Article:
Thursday, 3 November 2011
New swashbuckling traditions
It's Oscott's new tradition (since my first year) that a public bonfire and fireworks display takes place on the sports' field, organised by a local pentecostalist group for the local community of Kingstanding. That's what happened again year, just after the conclusion of our three-day silent retreat. We at Oscott take these anti-Catholic demonstrations with much lightheartedness, of course, though the condition of our hosting the event is that a Guy is not burned on the bonfire!
Guy Fawkes, a convert to Catholicism, was executed in 1606, along with many of the other conspirators, for plotting to assassinate the king and his parliament. I remember always being the most vociferous complainer at school about bonfire night, so, as is my own tradition, I've offered a rosary for the martyrs, who are not canonised.
After the plot failed in 1605, a service of thanksgiving was incorporated into the Book of Common Prayer, which came to become Bonfire night in our modern idiom, after the king ordered fires be lit to commemorate the failure of the plot. Bonfire night is, of course, on Saturday.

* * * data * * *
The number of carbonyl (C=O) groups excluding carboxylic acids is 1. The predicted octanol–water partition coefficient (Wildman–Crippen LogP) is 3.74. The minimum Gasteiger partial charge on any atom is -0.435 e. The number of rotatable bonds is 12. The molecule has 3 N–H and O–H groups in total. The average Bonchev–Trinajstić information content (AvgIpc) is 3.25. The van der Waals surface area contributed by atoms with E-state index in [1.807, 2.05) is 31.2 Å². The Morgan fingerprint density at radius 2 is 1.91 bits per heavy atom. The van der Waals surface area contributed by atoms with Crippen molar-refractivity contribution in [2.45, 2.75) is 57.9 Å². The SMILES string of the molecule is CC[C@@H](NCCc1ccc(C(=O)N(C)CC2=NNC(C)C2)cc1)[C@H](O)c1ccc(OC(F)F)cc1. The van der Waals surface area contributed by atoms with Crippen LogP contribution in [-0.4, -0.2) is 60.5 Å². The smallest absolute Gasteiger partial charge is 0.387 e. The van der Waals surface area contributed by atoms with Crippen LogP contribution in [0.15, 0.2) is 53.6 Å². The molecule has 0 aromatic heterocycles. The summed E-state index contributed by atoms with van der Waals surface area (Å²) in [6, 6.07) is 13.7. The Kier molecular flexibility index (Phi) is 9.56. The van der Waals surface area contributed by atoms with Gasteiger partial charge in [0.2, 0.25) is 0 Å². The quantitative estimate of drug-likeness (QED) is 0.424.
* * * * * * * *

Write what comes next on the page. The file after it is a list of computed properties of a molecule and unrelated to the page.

I braved the windy roof of the tower to take a few snaps for our loyal readers, so take a look. Taking pictures of fireworks is not easy, but hopefully you can make something out; you can just about see the chapel belfry on one picture!
Guy himself was arrested in Westminster, but some of the other conspirators fled to Stafforshire, one of England's Catholic heart-lands. Spurned by many Catholics (including some who were martyred themselves later; these men knew many of our canonised martyrs personally), they ended up in a house near Dudley. It's quite moving to think that they passed through this area, and died for the faith just down the road. You never know, they could have even ridden up from London on the Chester Road!
Who'd have thunk it? The Bishop of Rome himself would walk the same streets as they did four centuries later... Talk about time healing!